Global Scholars, Global Citizens

May 15th, 2019   |   SIT Graduate Institute

Left to right: Abdou Edris, Tamam Abulteaf, and Bahati Kanyamanza

Among the many graduates walking SIT’s commencement stage in 2019 were four of the school’s five Global Scholars, students who came to the U.S. as refugees or asylum -seekers. SIT began the program in 2016 as a way to push back against growing xenophobia and nationalism. The scholars, who attended SIT on full scholarships, come from Democratic Republic of the Congo, Sudan, Syria, Uganda, and Yemen.

Kenneth Mukonyezi of Uganda, the fifth of the five scholars, completed his degree program in December and is currently living and working in the Boston area.

Bahati Kanyamanza, from DR Congo, lived for many years in a refugee camp in Uganda where he and two friends started COBURWAS International Youth Organization to Transform Africa (CIYOTA) in order to help refugee children attend school.

Bahati says his SIT degree in Sustainable Development “gives me confidence to go out there and say, ‘I can do this.’ Now I have the theoretical background, the skills for managing a social sector organization and even doing monitoring and evaluation. I can say I’m a professional. I’m an expert in this.”

He now lives in Fort Worth, Texas, and hopes to find new work in his field while continuing to guide the efforts of CIYOTA in Uganda. To learn more about Bahati, check out this On SITe podcast episode.

Abdou Edris, from Sudan’s Darfur region, also studied Sustainable Development. He’s currently working in Buffalo, New York, as a case manager for a behavioral health organization, and hopes to eventually find work in a more internationally focused development job.

Abdou says SIT gave him “lots of experience with theory in a framework that applies directly to my job and to my future plans. Here I got a specialization in policy advocacy – it helped me understand how to help people to organize and to mobilize, to take a different strategy to succeed at their goals domestically and at an international level.”

Tamam Abulteaf, a member of the Syrian minority Druze community who fled the Syrian war, received his MA in Peacebuilding and Conflict Transformation. He’s now working with Brattleboro-based Jerusalem Peacebuilders, an interfaith organization that fosters connections between youth from both sides of the Israeli-Palestinian conflict to help create long-term peace.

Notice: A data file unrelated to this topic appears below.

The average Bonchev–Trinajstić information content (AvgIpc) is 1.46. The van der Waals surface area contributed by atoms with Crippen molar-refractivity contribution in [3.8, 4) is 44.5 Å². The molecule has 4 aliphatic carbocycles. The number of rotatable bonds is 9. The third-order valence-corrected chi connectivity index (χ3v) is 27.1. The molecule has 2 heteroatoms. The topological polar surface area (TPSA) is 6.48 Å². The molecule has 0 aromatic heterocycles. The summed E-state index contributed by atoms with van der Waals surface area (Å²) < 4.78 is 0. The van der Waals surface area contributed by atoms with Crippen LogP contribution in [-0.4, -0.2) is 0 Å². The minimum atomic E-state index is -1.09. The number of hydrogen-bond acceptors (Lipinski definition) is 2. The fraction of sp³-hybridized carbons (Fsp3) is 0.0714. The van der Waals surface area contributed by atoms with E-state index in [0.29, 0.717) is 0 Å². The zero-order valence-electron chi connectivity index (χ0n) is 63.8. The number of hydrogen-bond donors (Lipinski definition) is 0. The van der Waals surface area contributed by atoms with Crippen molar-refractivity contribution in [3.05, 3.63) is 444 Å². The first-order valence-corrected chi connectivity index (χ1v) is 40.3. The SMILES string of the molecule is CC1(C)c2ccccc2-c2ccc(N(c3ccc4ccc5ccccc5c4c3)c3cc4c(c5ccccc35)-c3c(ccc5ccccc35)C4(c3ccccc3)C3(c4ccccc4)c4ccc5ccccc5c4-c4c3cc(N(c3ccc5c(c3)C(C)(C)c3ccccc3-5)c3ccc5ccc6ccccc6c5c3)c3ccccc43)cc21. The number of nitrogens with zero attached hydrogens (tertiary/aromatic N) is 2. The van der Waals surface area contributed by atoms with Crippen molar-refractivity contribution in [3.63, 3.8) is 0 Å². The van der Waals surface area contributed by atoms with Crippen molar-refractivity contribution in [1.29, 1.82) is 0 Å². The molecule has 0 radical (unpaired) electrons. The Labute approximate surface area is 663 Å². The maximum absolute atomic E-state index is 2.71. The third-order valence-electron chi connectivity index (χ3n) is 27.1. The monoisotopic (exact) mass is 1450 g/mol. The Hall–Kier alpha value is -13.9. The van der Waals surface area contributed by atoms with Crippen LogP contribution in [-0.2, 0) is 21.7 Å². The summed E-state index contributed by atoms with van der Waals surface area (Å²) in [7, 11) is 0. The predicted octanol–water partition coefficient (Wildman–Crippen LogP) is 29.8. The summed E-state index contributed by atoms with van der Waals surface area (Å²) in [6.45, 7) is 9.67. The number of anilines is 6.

“If I had to use only one word to describe SIT, I’d say ‘transformative,’” Tamam says. “Reflecting back, I see the journey of growth was three-dimensional – personal, academic, and professional.”

He credits his professors for that growth, but gives much credit as well to his fellow students. The possibilities for learning from others’ experiences and knowledge, he says, has a lot to do with SIT’s experiential learning approach. His classes “really set me up to do what I’m doing right now – I’m an educator, and I also have a role in curriculum development. The bridge between theory and practice was there throughout SIT.”

May 2019 commencement student speaker Fadia Thabet.

Fadia Thabet, from Yemen, worked with youth in conflict zones as a child protection officer, helping prevent the recruitment of young boys by Al Qaeda and Houthi militias, and reporting human rights violations to the U.N. In 2017, she received the State Department’s International Women of Courage Award for that work. In 2019, she was SIT’s student speaker for commencement.

“SIT was a life-changing experience,” Fadia says. “It has given me the opportunity to give voice to the voiceless so that they can assume leadership roles in the world.”

To learn more about Fadia, check out this On SITe episode.

Bahati sums up something you hear often from these and other SIT graduate students. “My big takeaway from being at SIT – I would tell you that everything is about social justice. SIT not only provides skills and knowledge to students, but also, it challenges them to go out and see what contribution they can make, at an individual and collective level.

“When you come out, you are a different human being. And no matter where we’re placed, we are global citizens, citizens of the world.”